Descriptive Gazetteer Entry for Loth

Loth, a coast parish of E Sutherland, with a station of its own name on the Duke of Sutherland's railway (1871), 5¾ miles SW of Helmsdale. Containing also the fishing village of Portgower, 2 miles SW of Helmsdale, and much curtailed by the annexation of its Helmsdale portion to Kildonan prior to 1851, it is bounded N by Kildonan, SE by the Moray Firth, and SW by Clyne. Its utmost length, from NE to SW, is 7½ miles; its utmost breadth, from NW to SE, is 5 3/8 miles; and its area is 28 1/5 square miles or 18,042 acres, of which 430 1/7 are foreshore and 4½ water. The coast-line, closely followed by the railway for 7¾ miles, is chiefly a low, level beach of sand, indented by several baylets, and projecting some low rocky headlands. The impetuous Loth, rising on Beinn na Meilich at an altitude of 1510 feet, winds 5¾ miles southward to the sea near Loth station, 2¾ miles above its mouth being joined by Sletdale Burn, which rises on Meall an Liath Mor at an altitude of 1495 feet, and, thence curving 5 ¼ miles east-by-southward, has a total descent of 1132 feet. Of seven other streamlets the chief is one running 4 miles south-south-eastward to the sea near Kintradwell. In 1818 a new channel was cut for the Loth through a solid rock 20 feet high, whereby a largish swamp or loch- the river's expansion-was drained, and its bed converted into rich arable carse-land. The surface rises rapidly north-westward to 1000 feet at Cregan Mor, 970 at Cnoc na h-Iolaire, 1294 at Creag a Chrionaich, 1346 at Creag a' Mheasgain, 1311 at Culgower Hill, 1767 at Beinn Chol, 1608 at Meallan Liath Mor, 1581 at Creag Mhor, 2068 at Beinn Dobhrain, 2046 at Beinn na h-Urrachd, and 1940 at Beinn na Meilich, the six last of which culminate on the confines of the parish. The rocks along the coast are oolitic, comprising limestone, conglomerate, variously-coloured shales, and white and red sandstone; but the prevailing rock of the uplands is a species of large-grained porphyry, unusually frangible, and easily denudated by running water. At most one-seventh of the entire area is in tillage, but what arable land there is has a fertile soil, and the farm of Crakaig is one of the best in the county. Pennant describes an ancient flag-built ` hunting house '-one of three-in Glen Loth; and near Kintradwell there still are remains of a Pictish tower. The mansion of Kintradwell was burnt by the Jacobite Earl of Cromarty in 1746. Hereabout stood a chapel dedicated to St Trullo; and another pre-Reformation place of worship was standing at Garty ;towards the close of last century. The Duke of Sutherland is sole proprietor. Loth is in the presbytery of Dornoch and the synod of Sutherland and Caithness; the living is worth £233. The parish church, 1½ mile NE of Loth station, is a handsome edifice of 1838. The public school, with accommodation for 60 children, had (1882) an average attendance of 37, and a grant of £35, 19s. 6d. Valuation (1860) £2223, (1884) £2681, 10s., plus £795 for railway. Pop. (1801) l374, (1831) 2214, (1861) 610, (1871) 583, (1881) 584.—Ord. Sur., sh. 10, 1878.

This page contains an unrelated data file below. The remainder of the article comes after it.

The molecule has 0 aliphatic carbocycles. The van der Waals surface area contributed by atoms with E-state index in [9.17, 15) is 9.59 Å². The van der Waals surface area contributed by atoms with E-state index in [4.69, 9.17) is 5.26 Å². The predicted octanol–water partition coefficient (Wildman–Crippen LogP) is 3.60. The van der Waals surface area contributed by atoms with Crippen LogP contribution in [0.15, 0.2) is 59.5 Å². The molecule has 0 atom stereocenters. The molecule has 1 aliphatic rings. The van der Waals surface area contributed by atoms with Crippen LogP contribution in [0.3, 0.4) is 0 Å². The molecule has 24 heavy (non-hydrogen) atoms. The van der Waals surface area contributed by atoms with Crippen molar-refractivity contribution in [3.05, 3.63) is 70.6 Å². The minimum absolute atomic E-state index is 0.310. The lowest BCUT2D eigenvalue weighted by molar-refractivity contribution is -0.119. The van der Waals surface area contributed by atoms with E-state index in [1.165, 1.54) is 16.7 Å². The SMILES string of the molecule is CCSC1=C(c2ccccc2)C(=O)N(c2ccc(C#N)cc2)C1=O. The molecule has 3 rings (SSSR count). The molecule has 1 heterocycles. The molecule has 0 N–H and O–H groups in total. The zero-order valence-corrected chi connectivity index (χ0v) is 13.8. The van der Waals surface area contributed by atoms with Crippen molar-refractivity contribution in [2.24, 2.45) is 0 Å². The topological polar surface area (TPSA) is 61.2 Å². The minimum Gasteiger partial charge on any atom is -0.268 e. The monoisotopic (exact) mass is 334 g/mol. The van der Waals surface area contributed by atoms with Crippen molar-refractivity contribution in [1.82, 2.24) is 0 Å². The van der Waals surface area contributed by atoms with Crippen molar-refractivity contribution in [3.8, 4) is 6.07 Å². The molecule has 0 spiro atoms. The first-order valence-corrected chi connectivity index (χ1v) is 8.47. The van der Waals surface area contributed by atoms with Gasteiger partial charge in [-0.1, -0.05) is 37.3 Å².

(F.H. Groome, Ordnance Gazetteer of Scotland (1882-4); © 2004 Gazetteer for Scotland)

Linked entities:
Feature Description: "a coast parish"   (ADL Feature Type: "countries, 4th order divisions")
Administrative units: Loth ScoP       Sutherland ScoCnty
Place: Loth

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